The species name, also called "specific epithet", is the second part of a scientific name, and refers to one species within a genus.
A species is a group of organisms that typically have similar anatomical characteristics and, in sexual reproducers, can successfully interbreed to produce fertile offspring.
In the genus Ursus, there are a number of different bear species, including Ursus arctos, the brown bear, Ursus americanus, the American black bear and Ursus maritimus, the polar bear.
What Is a Genus?
In biology, ‘genus’ is the taxonomic classification lower than ‘family’ and higher than ‘species’. In other words, genus is a more general taxonomic category than is species. For example, the generic name Ursus represents brown bears, polar bears and black bears.
The binomial aspect of this system means that each organism is given two names, a ‘generic name,’ which is called the genus (plural = genera) and a ‘specific name,’ the species. Together the generic and specific name of an organism are its scientific name.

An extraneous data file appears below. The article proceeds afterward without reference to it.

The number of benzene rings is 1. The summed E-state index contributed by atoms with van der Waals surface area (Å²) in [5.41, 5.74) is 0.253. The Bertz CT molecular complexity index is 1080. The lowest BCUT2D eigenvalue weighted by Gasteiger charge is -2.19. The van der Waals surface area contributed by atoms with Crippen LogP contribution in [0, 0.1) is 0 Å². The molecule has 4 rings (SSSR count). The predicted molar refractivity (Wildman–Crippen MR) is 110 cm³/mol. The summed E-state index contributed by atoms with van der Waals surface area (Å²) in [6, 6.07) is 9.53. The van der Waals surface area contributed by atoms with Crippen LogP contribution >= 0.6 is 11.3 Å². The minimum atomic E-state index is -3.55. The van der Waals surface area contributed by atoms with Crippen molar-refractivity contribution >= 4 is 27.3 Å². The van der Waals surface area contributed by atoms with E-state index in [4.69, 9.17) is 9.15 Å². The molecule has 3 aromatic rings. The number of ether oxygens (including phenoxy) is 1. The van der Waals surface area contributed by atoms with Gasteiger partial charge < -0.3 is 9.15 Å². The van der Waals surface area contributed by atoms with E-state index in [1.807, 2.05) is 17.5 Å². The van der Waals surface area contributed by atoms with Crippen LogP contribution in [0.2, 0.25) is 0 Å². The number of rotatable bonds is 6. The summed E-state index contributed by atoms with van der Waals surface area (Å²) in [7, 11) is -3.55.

Having a universal system of binomial nomenclature allows scientists to speak the same language when referring to living things, and avoids the confusion of multiple common names that may differ based on region, culture or native language.
When written, a scientific name is always either italicized, or, if hand-written, underlined. The genus is capitalized and the species name is lower case. For example, the proper format for the scientific name of humans is Homo sapiens.
The gray wolf (Canis lupus) also known as the timber wolf, is native to remote areas of North America, Eurasia, and Africa. The scientific name allows biologist from different areas of the world a common language when referring to this animal.